• I in 3 sentences; local usage ‘hoked;
  • Past tenses; habitual conditional ‘would find’;
  • Contrasts natural/ man-made favourable to nature;
  • assonant pairings and triplet: [əʊ] hoked…bolt; [ai] my eyes; [ɪə] factory chimney; [ɔː] dormant…horse…thought;
  • alliterations: velar [k]; alveolar [t/d]; nasals [m/n]’ front of mouth [w];
  • II 3 couplets in 3 sentences;
  • kindly or imperative voice according to provenance;
  • vocabulary oif demarcation: march…limit;
  • assonant pairings and chains t: [əʊ] spoke…stove; [ei] drain…claim; [i] squirrel…gifts…nativity…iniquity…lids…limit;
  • alliterations: sibilants [s/sh]; bilabial [p/b]; alveolar [t/d]; nasals [m/n]
  • III 4 couplets in 6 sentences;
  • assonances: [i:] easy…between; [ei]placed…weight…grain…stream…earshot…peers;
  • alliterative chains: velar [k/g], bi-labial [b/p], alveolar [t], nasals [m/n]

In conversation with Neil Corcoran in 1985 : SH From the beginning I was very conscious of boundaries… there was a drain or stream, the Sluggan drain, an old division that ran very close to our house. It divided the townland of Tamniarn from the townland of Anahorish and those two townlands belonged in two different parishes, Bellaghy and Newbridge, which are also in two different dioceses: the diocese of Derry ended at the Sluggan drain and the diocese of Armagh began. I was always going backwards and forwards. I went to school in Anahorish School, so I learnt the Armagh catechism; but I belonged, by birth and enrolment, to Bellaghy parish. So I didn’t go with the rest of the school to make my first communion in Newbridge. And when I was confirmed in Bellaghy, the bishop had to ask us these ritual questions and] didn’t know the Derry catechism. When we moved to the other end of the parish when I was fourteen, I still played football for Castledawson, though I was living in the Bellaghy team’s district. I seemed always to be a little displaced; being in be­tween was a kind of condition, from the start.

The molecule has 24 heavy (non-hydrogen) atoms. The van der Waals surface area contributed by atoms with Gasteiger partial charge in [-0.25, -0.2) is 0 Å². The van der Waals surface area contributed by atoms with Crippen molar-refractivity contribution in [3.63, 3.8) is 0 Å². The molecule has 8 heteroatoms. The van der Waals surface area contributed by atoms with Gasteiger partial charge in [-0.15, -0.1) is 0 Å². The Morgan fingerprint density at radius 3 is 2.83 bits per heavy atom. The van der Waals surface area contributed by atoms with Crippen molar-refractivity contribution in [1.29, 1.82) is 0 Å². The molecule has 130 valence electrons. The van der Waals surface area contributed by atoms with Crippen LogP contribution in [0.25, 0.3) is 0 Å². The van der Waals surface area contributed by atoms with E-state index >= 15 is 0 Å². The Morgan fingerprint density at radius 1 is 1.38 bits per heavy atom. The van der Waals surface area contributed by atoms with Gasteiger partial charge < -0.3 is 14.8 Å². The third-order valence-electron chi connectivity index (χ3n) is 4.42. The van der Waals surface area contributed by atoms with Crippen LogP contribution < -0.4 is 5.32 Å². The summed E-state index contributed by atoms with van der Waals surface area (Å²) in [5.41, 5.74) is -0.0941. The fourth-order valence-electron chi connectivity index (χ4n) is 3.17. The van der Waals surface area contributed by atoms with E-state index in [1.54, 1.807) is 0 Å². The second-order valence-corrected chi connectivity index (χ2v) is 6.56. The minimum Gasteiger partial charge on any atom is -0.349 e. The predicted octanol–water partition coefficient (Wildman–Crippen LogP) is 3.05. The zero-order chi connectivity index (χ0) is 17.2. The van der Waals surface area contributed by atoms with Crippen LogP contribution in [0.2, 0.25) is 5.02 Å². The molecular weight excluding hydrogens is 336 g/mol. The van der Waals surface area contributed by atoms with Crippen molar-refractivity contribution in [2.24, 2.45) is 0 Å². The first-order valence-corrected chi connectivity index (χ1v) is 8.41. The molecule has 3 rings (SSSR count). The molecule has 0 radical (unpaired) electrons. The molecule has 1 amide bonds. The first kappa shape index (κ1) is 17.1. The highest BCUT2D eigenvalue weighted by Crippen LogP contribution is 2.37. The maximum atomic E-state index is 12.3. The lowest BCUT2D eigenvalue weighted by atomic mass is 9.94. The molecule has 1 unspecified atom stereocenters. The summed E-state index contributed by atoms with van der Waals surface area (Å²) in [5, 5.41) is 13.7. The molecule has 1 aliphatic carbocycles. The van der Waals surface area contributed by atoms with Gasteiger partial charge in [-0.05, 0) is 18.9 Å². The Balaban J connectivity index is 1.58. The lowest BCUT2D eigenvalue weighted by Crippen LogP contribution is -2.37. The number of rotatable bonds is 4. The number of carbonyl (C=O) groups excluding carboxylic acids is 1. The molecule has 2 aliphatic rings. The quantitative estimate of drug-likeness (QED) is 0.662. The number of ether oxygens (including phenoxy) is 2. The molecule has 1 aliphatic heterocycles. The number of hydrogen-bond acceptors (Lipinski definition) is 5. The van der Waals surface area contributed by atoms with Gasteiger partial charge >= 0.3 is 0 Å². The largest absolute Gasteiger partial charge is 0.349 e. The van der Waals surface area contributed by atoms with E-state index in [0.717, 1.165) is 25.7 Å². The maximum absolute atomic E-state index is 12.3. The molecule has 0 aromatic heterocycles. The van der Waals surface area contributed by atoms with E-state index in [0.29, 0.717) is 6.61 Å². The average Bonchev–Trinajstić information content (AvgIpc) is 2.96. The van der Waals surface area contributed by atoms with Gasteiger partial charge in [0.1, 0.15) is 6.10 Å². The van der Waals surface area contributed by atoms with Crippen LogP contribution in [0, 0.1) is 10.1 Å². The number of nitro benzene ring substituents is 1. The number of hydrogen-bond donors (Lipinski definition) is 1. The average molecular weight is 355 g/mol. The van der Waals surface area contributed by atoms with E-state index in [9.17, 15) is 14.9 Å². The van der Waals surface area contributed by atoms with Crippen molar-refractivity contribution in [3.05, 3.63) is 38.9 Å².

• Heaney is a meticulous craftsman using combinations of vowel and consonant to form a poem that is something to be listened to.
  • the music of the poem: thirteen assonant strands are woven into the text; Heaney places them grouped within specific areas to create internal rhymes , or reprises them at intervals or threads them through the text;
  • syllables without highlight are largely the unstressed sound as in common, little [ə]

  • alliterative effects allow pulses or beats, soothings or hissings or frictions of consonant sound to modify the assonant melodies; this is sonic engineering of the first order;
  • a full breakdown of consonant sounds and where in the mouth they are formed is to be found in the Afterthoughts section;